SEOUL— Hundreds — if not thousands — of Protestors carrying peace signs and cardboard cut-outs of a unified Korean peninsula filled the streets in Seoul’s Gwanghwamun Square on Saturday, just paces away from the U.S. Embassy.
The location they chose to air grievances was no coincidence: Half of the demonstrators showed up to urge the United States to loosen its hardline policies against North Korea as the one-year anniversary of the Singapore Joint Statement approaches. At the time, President Trump and North Korean leader Kim Jong Un promised to “build a lasting and stable peace regime on the Korean Peninsula.”
The summit was an utter disappointment.
As one protestor pointed out, President Trump and North Korean leader Kim Jong Un couldn’t even make it to lunch during their second face-to-face summit last February.
“I think the main reason for the Hanoi Summit’s breakdown is on the U.S., because Trump pushed denuclearization first,” said Yoo Yeong-Jae, a peace activist. “So I am here, in front of the U.S. Embassy, to call for the agreements made during the first Singapore summit and to also call for a total peace treaty.”
Yet just down the street, another pack of protesters held up American flags and made speeches urging South Korea to keep its alliance with the U.S. strong — and stop seeking a deeper engagement with North Korea. Their parade was led by a silver car decorated with both American and South Korean flags, plus stickers of President Trump’s face that read, “ROK-US alliance strong and forever.”
In many ways, the June 1 demonstrations are the latest development in South Korea’s long standing clash of the minds. Much of the population can be divided into those who are basically pro-North and those who are pro-U.S., with more extreme views along the fringes.
The pro-North camp tends to favor engagement with North Korea, and they tend to believe that the U.S. has too much power over inter-Korean politics. They’re usually liberal, middle-aged or younger and believe in the two Koreas as one people.
Meanwhile, the pro-U.S. group — which is largely elderly, Christian and conservative — tends to hate the idea of engagement with Kim Jong Un, instead stressing a strong, wartime-era alliance with the United States to protect South Korean sovereignty.
The divide runs deep, with both sides appearing to have around the same turnout that Saturday. The pro-North demonstration looked noticeably younger, while the pro-U.S. side had more radical representation. One truck’s windshield wipers were modified so that a paper hand slapped South Korean President Moon Jae-in in the face on every swing, while another banner depicted the South Korean leader with a pig nose and a bullet going through his forehead. Others held up more radical signs calling for the freedom of South Korea’s most recent disgraced president, Park Geun-Hye, and a few marched with signs telling Chinese immigrants in South Korea to go home.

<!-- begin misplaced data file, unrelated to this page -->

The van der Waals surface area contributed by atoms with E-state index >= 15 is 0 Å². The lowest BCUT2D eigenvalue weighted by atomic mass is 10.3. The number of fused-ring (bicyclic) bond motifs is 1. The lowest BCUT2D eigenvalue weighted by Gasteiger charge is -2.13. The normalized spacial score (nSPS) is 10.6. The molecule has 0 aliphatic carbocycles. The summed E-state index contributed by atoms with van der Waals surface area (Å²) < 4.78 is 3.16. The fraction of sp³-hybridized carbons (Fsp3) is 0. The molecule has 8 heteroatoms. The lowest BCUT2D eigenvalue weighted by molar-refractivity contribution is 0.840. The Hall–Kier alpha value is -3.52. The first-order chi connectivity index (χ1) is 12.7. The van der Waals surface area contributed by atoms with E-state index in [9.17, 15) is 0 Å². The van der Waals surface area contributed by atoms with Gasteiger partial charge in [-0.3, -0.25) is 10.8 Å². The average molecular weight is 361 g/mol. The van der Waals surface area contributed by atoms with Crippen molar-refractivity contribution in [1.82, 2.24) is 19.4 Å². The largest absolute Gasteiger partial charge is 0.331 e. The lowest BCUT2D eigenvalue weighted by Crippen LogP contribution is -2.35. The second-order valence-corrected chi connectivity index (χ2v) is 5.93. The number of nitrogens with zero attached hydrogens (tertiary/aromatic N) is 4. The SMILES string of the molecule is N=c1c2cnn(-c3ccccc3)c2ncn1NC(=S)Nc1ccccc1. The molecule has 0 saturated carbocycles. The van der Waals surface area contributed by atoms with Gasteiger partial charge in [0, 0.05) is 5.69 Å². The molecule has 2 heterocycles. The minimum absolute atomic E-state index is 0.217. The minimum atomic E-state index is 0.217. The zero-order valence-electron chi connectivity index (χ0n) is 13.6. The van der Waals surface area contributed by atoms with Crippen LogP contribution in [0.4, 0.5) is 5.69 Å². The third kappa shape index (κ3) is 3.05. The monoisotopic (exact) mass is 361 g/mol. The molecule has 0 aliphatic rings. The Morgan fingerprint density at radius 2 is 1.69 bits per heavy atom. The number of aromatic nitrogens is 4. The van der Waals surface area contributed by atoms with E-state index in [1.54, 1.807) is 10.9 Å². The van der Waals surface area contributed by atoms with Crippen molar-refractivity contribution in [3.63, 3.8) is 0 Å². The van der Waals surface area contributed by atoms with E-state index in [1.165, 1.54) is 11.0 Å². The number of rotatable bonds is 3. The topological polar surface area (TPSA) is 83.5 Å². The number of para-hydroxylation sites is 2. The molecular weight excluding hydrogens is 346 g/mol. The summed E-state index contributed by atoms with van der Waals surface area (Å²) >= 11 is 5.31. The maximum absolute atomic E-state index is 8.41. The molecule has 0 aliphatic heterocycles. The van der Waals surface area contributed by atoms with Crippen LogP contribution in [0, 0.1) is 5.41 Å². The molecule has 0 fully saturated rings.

“It has been nothing but war, lies and deceit with North Korea, and [President Moon] must be blind because he cannot see that,” one protestor carrying an American flag said (he declined to provide his name). “Koreans don’t want to engage with North Korea. We want to protect our border, our country and our future.”
Despite the heavy police presence and the strong polarization of attendants, the scene was overwhelmingly peaceful. Looking at the protest, an outside observer might think that this is one of the most pressing topics in the country these days, but in reality, the West is much more invested in what’s going on in North Korea than the average south Korean, many of whom don’t care enough about inter-Korean politics to belong to either camp.
In fact, the biggest demonstration that day had nothing to do with North Korea. Just down the street from the pro-North & pro U.S protests, thousands donned themselves in rainbow flags and danced before a stage of musicians doing heavy metal renditions of American pop songs for Seoul’s largest-ever LGBTQ+ pride festival. Simultaneously, thousands more marched in opposition to the festival. under the banner of “pro-family,” touting parade floats of heterosexual couples in wedding outfits and carrying signs that read “one man + one woman = marriage” (or, more bluntly, “end gay”). South Korea is one of the lowest-ranking countries for LGBTI inclusiveness in the OECD, and six in ten South Koreans polled were against same-sex marriage in 2017.
Four different demonstrations in the same location is a testament to the changes the country has been through: South Korea is a nation in flux, with the values of older and newer generations at a head-first collision. Nearly 70 years ago, the peninsula was divided in war. Then about 30 years ago, South Korea changed from a dictatorship to a democracy. Back then, North Korea was still carrying out big-time hostile attacks, like blowing up a Korean Air flight and killing 115 people. Peace has been either short-lived or around for a long time, depending on who you ask.
Much of South Korea’s diplomatic future with the North depends on whether or not the Trump Administration will have a change of heart on sanctions, or continue its age-old “maximum pressure” policy against Kim Jong Un. But regardless of what happens externally, the demographic and cultural dynamics inside the country will continue to provide a stage for debates about the path South Korea should take in the coming years.